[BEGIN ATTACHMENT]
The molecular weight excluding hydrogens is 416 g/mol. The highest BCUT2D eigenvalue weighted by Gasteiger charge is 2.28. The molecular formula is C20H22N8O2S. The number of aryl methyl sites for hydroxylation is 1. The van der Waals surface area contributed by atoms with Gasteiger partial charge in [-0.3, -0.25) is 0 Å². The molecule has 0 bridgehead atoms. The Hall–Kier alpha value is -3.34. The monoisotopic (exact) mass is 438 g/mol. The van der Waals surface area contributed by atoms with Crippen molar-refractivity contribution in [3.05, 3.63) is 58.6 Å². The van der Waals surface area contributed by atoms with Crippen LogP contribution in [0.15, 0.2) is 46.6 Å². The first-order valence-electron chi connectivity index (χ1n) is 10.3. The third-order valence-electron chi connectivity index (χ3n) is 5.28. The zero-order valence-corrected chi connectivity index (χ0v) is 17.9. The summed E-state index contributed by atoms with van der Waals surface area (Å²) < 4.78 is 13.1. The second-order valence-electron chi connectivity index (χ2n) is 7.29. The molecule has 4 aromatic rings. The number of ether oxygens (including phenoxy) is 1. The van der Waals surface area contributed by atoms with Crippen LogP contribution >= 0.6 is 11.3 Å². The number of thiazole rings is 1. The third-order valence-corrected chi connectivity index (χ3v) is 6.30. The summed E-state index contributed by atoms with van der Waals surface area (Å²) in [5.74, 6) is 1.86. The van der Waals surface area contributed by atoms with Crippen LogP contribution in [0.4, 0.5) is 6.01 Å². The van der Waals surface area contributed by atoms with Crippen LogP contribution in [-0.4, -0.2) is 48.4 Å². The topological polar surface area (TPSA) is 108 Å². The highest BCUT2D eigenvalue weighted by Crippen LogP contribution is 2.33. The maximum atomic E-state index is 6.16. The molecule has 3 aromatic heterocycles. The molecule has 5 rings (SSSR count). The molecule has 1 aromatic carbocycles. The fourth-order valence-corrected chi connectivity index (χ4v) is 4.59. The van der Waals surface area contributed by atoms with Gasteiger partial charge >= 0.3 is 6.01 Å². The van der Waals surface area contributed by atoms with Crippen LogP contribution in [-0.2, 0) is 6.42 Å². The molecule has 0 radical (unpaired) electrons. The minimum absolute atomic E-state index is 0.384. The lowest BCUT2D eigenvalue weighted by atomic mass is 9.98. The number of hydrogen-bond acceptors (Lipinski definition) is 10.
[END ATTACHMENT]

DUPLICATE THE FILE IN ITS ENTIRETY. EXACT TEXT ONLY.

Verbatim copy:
The molecular weight excluding hydrogens is 416 g/mol. The highest BCUT2D eigenvalue weighted by Gasteiger charge is 2.28. The molecular formula is C20H22N8O2S. The number of aryl methyl sites for hydroxylation is 1. The van der Waals surface area contributed by atoms with Gasteiger partial charge in [-0.3, -0.25) is 0 Å². The molecule has 0 bridgehead atoms. The Hall–Kier alpha value is -3.34. The monoisotopic (exact) mass is 438 g/mol. The van der Waals surface area contributed by atoms with Crippen molar-refractivity contribution in [3.05, 3.63) is 58.6 Å². The van der Waals surface area contributed by atoms with Crippen LogP contribution in [0.15, 0.2) is 46.6 Å². The first-order valence-electron chi connectivity index (χ1n) is 10.3. The third-order valence-electron chi connectivity index (χ3n) is 5.28. The zero-order valence-corrected chi connectivity index (χ0v) is 17.9. The summed E-state index contributed by atoms with van der Waals surface area (Å²) < 4.78 is 13.1. The second-order valence-electron chi connectivity index (χ2n) is 7.29. The molecule has 4 aromatic rings. The number of ether oxygens (including phenoxy) is 1. The van der Waals surface area contributed by atoms with Crippen LogP contribution >= 0.6 is 11.3 Å². The number of thiazole rings is 1. The third-order valence-corrected chi connectivity index (χ3v) is 6.30. The summed E-state index contributed by atoms with van der Waals surface area (Å²) in [5.74, 6) is 1.86. The van der Waals surface area contributed by atoms with Crippen LogP contribution in [0.4, 0.5) is 6.01 Å². The van der Waals surface area contributed by atoms with Crippen LogP contribution in [-0.4, -0.2) is 48.4 Å². The topological polar surface area (TPSA) is 108 Å². The highest BCUT2D eigenvalue weighted by Crippen LogP contribution is 2.33. The maximum atomic E-state index is 6.16. The molecule has 3 aromatic heterocycles. The molecule has 5 rings (SSSR count). The molecule has 1 aromatic carbocycles. The fourth-order valence-corrected chi connectivity index (χ4v) is 4.59. The van der Waals surface area contributed by atoms with Gasteiger partial charge >= 0.3 is 6.01 Å². The van der Waals surface area contributed by atoms with Crippen LogP contribution in [-0.2, 0) is 6.42 Å². The molecule has 0 radical (unpaired) electrons. The minimum absolute atomic E-state index is 0.384. The lowest BCUT2D eigenvalue weighted by atomic mass is 9.98. The number of hydrogen-bond acceptors (Lipinski definition) is 10.